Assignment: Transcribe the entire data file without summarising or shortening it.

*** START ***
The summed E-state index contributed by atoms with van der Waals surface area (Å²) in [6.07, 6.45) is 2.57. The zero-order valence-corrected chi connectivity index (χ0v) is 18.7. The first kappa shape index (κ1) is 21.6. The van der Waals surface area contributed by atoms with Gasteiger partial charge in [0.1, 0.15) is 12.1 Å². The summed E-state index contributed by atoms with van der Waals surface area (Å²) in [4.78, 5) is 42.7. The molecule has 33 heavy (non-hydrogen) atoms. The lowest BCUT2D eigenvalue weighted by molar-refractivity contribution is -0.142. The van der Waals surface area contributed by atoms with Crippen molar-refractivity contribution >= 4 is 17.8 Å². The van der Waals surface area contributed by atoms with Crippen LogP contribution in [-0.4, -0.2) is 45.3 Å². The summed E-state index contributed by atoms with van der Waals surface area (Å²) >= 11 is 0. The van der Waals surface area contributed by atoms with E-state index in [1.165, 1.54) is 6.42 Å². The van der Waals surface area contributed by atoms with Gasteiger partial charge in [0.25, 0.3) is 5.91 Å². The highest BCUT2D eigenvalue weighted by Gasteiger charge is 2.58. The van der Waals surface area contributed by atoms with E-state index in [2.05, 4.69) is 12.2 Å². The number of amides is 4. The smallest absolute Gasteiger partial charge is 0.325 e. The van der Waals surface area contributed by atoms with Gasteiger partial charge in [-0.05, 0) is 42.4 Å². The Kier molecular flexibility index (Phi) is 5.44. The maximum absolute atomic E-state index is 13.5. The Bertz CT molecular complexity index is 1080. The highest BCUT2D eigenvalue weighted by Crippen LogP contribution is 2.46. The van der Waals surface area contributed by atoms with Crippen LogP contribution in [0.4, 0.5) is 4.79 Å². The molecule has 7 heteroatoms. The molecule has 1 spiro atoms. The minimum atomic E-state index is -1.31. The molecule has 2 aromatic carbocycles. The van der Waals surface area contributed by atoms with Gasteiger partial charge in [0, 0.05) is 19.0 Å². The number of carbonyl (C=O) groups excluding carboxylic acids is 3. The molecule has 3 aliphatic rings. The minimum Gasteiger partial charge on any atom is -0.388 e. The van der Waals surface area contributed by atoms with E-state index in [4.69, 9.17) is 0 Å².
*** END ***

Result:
The summed E-state index contributed by atoms with van der Waals surface area (Å²) in [6.07, 6.45) is 2.57. The zero-order valence-corrected chi connectivity index (χ0v) is 18.7. The first kappa shape index (κ1) is 21.6. The van der Waals surface area contributed by atoms with Gasteiger partial charge in [0.1, 0.15) is 12.1 Å². The summed E-state index contributed by atoms with van der Waals surface area (Å²) in [4.78, 5) is 42.7. The molecule has 33 heavy (non-hydrogen) atoms. The lowest BCUT2D eigenvalue weighted by molar-refractivity contribution is -0.142. The van der Waals surface area contributed by atoms with Crippen molar-refractivity contribution >= 4 is 17.8 Å². The van der Waals surface area contributed by atoms with Crippen LogP contribution in [-0.4, -0.2) is 45.3 Å². The summed E-state index contributed by atoms with van der Waals surface area (Å²) >= 11 is 0. The van der Waals surface area contributed by atoms with E-state index in [1.165, 1.54) is 6.42 Å². The van der Waals surface area contributed by atoms with Gasteiger partial charge in [0.25, 0.3) is 5.91 Å². The highest BCUT2D eigenvalue weighted by Gasteiger charge is 2.58. The van der Waals surface area contributed by atoms with E-state index in [2.05, 4.69) is 12.2 Å². The number of amides is 4. The smallest absolute Gasteiger partial charge is 0.325 e. The van der Waals surface area contributed by atoms with Gasteiger partial charge in [-0.05, 0) is 42.4 Å². The Kier molecular flexibility index (Phi) is 5.44. The maximum absolute atomic E-state index is 13.5. The Bertz CT molecular complexity index is 1080. The highest BCUT2D eigenvalue weighted by Crippen LogP contribution is 2.46. The van der Waals surface area contributed by atoms with Crippen LogP contribution in [0.4, 0.5) is 4.79 Å². The molecule has 7 heteroatoms. The molecule has 1 spiro atoms. The minimum atomic E-state index is -1.31. The molecule has 2 aromatic carbocycles. The van der Waals surface area contributed by atoms with Gasteiger partial charge in [0, 0.05) is 19.0 Å². The number of carbonyl (C=O) groups excluding carboxylic acids is 3. The molecule has 3 aliphatic rings. The minimum Gasteiger partial charge on any atom is -0.388 e. The van der Waals surface area contributed by atoms with E-state index in [4.69, 9.17) is 0 Å².